Tuesday, October 4, 2011

College After Two Years?

This is a brilliant idea. In theory. The idea here is that high schools would follow a curriculum that would allow prepared students to leave high school after passing a series of exams to enroll in a community college.

Potential positives:

*Kids who are motivated and ready don't need to sit around and wait for four years; they can get started with their basic college requirements. Twenty-five percent of all high school dropouts are gifted, and I believe one major reason gifted students drop out is boredom - dense, unrelenting boredom. Does this mean that only gifted kids would benefit? Nope. If fact, gifted does not equal motivated, so this program might still pass many capable students by.

*This could potentially cut college costs dramatically. Let's face it: the first two years of college are generally the same everywhere. You have a core of classes that are required until you can move into the meat of your degree. Community colleges are a cost-effective way to transition from high school to college; classes tend to be smaller and professors more available. Students can establish a GPA and easily transfer into a four-year college to finish their degree. This also gives students time to explore academics a bit and think about what they would actually like to study.

*Public schools are crowded and funding is being cut (or frozen, in the case of some programs like, oh, say, sepcial education, if the Senate gets their way); if even 20% of the student body is able to take advantage of leaving high school early, class sizes would be cut and teachers could focus on remediation.

Potential Negatives:

*Smaller class sizes = teachers being fired. There is no guarantee that schools would keep their staffing levels; in this climate, more than likely teachers would be fired.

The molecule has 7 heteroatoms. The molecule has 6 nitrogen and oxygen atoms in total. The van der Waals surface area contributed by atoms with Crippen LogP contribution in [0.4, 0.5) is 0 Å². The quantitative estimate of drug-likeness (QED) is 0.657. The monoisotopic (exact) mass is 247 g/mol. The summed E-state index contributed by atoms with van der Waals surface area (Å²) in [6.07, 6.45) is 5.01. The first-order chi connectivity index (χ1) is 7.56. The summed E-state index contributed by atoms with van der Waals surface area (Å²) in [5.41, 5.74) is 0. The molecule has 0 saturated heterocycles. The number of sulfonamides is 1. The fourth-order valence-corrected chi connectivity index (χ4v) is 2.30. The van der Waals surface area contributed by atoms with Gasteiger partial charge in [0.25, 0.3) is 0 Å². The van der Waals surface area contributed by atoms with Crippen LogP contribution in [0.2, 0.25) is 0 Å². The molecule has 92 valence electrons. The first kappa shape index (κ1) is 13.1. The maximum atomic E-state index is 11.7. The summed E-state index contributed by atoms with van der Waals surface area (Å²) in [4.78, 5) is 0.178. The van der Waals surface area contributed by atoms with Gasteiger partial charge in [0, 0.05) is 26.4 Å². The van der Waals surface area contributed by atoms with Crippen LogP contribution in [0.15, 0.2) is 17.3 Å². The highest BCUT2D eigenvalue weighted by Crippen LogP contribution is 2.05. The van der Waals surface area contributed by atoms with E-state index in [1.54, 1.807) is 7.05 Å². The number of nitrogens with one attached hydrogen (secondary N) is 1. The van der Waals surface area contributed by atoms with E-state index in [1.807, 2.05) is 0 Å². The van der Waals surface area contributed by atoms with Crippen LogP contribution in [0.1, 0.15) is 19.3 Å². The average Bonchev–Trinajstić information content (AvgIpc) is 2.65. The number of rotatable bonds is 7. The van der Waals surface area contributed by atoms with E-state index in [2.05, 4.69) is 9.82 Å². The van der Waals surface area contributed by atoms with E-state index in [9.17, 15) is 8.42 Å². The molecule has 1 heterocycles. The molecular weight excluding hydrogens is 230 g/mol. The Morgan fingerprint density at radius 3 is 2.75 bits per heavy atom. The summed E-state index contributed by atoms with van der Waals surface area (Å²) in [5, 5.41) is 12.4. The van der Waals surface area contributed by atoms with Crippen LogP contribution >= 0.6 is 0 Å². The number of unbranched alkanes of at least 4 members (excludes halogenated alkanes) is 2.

*There is also no guarantee that students will actually be ready for college after this curriculum. The evidence is that more and more students are not prepared, even after four years of high school (as many as 40% need at least one remedial class). Is this because public schools lack focus? Is it because we have dumbed down our curriculum K-8 so much that high school is a period of catching up, not looking ahead? And, if so, how will this new idea work?

*There is a serious danger that certain populations will be sent down this path, and others will be retained on the four-year path. Let's face it: we still live in a very segregated society, only now it deals with socioeconomic status.  We cannot allow a promising program to deepen the divide between haves and have-nots.

There are many other potential positives (early entrance into workforce) and negatives (no jobs for those extra applicants), but this is definitely the type of reform we need to keep looking into. Public education is getting worse, and we need dramatic thinking to bring it back into focus. If we could somehow develop a country-wide educational mission statement to focus our reforms, that might help, but for now, we get these small epiphanic bursts of inspiration. Only time will tell if the are what we need, but they can't be worse than what we have now!

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